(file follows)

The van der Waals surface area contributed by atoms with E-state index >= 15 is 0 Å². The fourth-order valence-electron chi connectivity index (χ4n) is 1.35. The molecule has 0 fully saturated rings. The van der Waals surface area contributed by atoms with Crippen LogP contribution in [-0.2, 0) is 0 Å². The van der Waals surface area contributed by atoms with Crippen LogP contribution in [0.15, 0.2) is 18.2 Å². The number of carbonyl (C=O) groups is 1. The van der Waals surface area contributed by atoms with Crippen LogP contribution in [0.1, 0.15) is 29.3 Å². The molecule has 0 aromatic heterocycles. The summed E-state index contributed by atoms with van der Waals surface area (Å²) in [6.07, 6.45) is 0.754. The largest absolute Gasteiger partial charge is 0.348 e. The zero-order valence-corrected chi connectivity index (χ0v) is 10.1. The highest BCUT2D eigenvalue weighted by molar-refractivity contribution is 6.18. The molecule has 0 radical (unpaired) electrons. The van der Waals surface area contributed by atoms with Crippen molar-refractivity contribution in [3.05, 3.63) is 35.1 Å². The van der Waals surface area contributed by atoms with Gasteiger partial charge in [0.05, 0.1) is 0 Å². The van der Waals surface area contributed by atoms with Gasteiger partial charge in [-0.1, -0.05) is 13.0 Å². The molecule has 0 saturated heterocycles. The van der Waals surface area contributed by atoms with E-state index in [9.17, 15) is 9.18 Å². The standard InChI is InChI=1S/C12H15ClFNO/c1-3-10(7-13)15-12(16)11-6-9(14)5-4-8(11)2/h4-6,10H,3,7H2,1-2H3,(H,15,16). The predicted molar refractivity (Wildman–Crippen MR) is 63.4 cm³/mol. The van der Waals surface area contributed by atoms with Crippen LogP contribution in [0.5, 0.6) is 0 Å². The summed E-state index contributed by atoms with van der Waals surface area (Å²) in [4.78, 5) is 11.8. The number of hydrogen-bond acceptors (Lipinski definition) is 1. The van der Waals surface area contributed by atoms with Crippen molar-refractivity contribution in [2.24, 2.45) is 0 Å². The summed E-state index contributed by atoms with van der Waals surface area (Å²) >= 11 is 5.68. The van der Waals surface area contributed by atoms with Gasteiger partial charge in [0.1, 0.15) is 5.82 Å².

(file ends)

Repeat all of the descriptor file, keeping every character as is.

The van der Waals surface area contributed by atoms with E-state index >= 15 is 0 Å². The fourth-order valence-electron chi connectivity index (χ4n) is 1.35. The molecule has 0 fully saturated rings. The van der Waals surface area contributed by atoms with Crippen LogP contribution in [-0.2, 0) is 0 Å². The van der Waals surface area contributed by atoms with Crippen LogP contribution in [0.15, 0.2) is 18.2 Å². The number of carbonyl (C=O) groups is 1. The van der Waals surface area contributed by atoms with Crippen LogP contribution in [0.1, 0.15) is 29.3 Å². The molecule has 0 aromatic heterocycles. The summed E-state index contributed by atoms with van der Waals surface area (Å²) in [6.07, 6.45) is 0.754. The largest absolute Gasteiger partial charge is 0.348 e. The zero-order valence-corrected chi connectivity index (χ0v) is 10.1. The highest BCUT2D eigenvalue weighted by molar-refractivity contribution is 6.18. The molecule has 0 radical (unpaired) electrons. The van der Waals surface area contributed by atoms with Crippen molar-refractivity contribution in [3.05, 3.63) is 35.1 Å². The van der Waals surface area contributed by atoms with Gasteiger partial charge in [0.05, 0.1) is 0 Å². The van der Waals surface area contributed by atoms with Gasteiger partial charge in [-0.1, -0.05) is 13.0 Å². The molecule has 0 saturated heterocycles. The van der Waals surface area contributed by atoms with E-state index in [9.17, 15) is 9.18 Å². The standard InChI is InChI=1S/C12H15ClFNO/c1-3-10(7-13)15-12(16)11-6-9(14)5-4-8(11)2/h4-6,10H,3,7H2,1-2H3,(H,15,16). The predicted molar refractivity (Wildman–Crippen MR) is 63.4 cm³/mol. The van der Waals surface area contributed by atoms with Crippen LogP contribution in [0.5, 0.6) is 0 Å². The summed E-state index contributed by atoms with van der Waals surface area (Å²) in [4.78, 5) is 11.8. The number of hydrogen-bond acceptors (Lipinski definition) is 1. The van der Waals surface area contributed by atoms with Crippen molar-refractivity contribution in [2.24, 2.45) is 0 Å². The summed E-state index contributed by atoms with van der Waals surface area (Å²) >= 11 is 5.68. The van der Waals surface area contributed by atoms with Gasteiger partial charge in [0.1, 0.15) is 5.82 Å².